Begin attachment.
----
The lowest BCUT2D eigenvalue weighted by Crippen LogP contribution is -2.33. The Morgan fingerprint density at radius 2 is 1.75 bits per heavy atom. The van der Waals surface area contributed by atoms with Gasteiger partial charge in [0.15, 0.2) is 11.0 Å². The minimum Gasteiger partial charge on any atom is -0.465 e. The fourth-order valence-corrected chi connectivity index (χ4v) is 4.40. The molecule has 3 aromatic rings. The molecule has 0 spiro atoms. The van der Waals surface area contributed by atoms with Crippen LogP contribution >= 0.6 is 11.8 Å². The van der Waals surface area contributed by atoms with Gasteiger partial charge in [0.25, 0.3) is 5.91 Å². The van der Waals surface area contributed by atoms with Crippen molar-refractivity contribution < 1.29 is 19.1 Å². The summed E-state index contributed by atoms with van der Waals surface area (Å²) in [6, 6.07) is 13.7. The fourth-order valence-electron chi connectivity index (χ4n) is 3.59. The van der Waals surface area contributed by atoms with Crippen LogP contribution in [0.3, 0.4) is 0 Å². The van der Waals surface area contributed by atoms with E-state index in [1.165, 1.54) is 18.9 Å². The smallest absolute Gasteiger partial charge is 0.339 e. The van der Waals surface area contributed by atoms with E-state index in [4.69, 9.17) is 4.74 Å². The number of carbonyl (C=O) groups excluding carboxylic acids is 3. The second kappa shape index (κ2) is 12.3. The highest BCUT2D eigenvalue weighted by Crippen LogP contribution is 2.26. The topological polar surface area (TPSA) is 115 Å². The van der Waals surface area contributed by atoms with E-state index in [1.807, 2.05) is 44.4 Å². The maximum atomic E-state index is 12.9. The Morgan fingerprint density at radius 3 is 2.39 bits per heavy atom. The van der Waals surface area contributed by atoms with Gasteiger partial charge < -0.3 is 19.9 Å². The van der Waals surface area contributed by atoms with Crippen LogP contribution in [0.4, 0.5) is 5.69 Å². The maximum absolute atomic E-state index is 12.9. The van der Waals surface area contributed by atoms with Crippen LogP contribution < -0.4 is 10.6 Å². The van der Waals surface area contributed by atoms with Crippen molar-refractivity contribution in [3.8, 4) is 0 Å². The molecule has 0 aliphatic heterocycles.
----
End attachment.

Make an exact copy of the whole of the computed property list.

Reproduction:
The lowest BCUT2D eigenvalue weighted by Crippen LogP contribution is -2.33. The Morgan fingerprint density at radius 2 is 1.75 bits per heavy atom. The van der Waals surface area contributed by atoms with Gasteiger partial charge in [0.15, 0.2) is 11.0 Å². The minimum Gasteiger partial charge on any atom is -0.465 e. The fourth-order valence-corrected chi connectivity index (χ4v) is 4.40. The molecule has 3 aromatic rings. The molecule has 0 spiro atoms. The van der Waals surface area contributed by atoms with Crippen LogP contribution >= 0.6 is 11.8 Å². The van der Waals surface area contributed by atoms with Gasteiger partial charge in [0.25, 0.3) is 5.91 Å². The van der Waals surface area contributed by atoms with Crippen molar-refractivity contribution < 1.29 is 19.1 Å². The summed E-state index contributed by atoms with van der Waals surface area (Å²) in [6, 6.07) is 13.7. The fourth-order valence-electron chi connectivity index (χ4n) is 3.59. The van der Waals surface area contributed by atoms with Crippen LogP contribution in [0.3, 0.4) is 0 Å². The van der Waals surface area contributed by atoms with E-state index in [1.165, 1.54) is 18.9 Å². The smallest absolute Gasteiger partial charge is 0.339 e. The van der Waals surface area contributed by atoms with E-state index in [4.69, 9.17) is 4.74 Å². The number of carbonyl (C=O) groups excluding carboxylic acids is 3. The second kappa shape index (κ2) is 12.3. The highest BCUT2D eigenvalue weighted by Crippen LogP contribution is 2.26. The topological polar surface area (TPSA) is 115 Å². The van der Waals surface area contributed by atoms with E-state index in [1.807, 2.05) is 44.4 Å². The maximum atomic E-state index is 12.9. The Morgan fingerprint density at radius 3 is 2.39 bits per heavy atom. The van der Waals surface area contributed by atoms with Gasteiger partial charge < -0.3 is 19.9 Å². The van der Waals surface area contributed by atoms with Crippen LogP contribution in [0.4, 0.5) is 5.69 Å². The maximum absolute atomic E-state index is 12.9. The van der Waals surface area contributed by atoms with Crippen LogP contribution < -0.4 is 10.6 Å². The van der Waals surface area contributed by atoms with Crippen molar-refractivity contribution in [3.8, 4) is 0 Å². The molecule has 0 aliphatic heterocycles.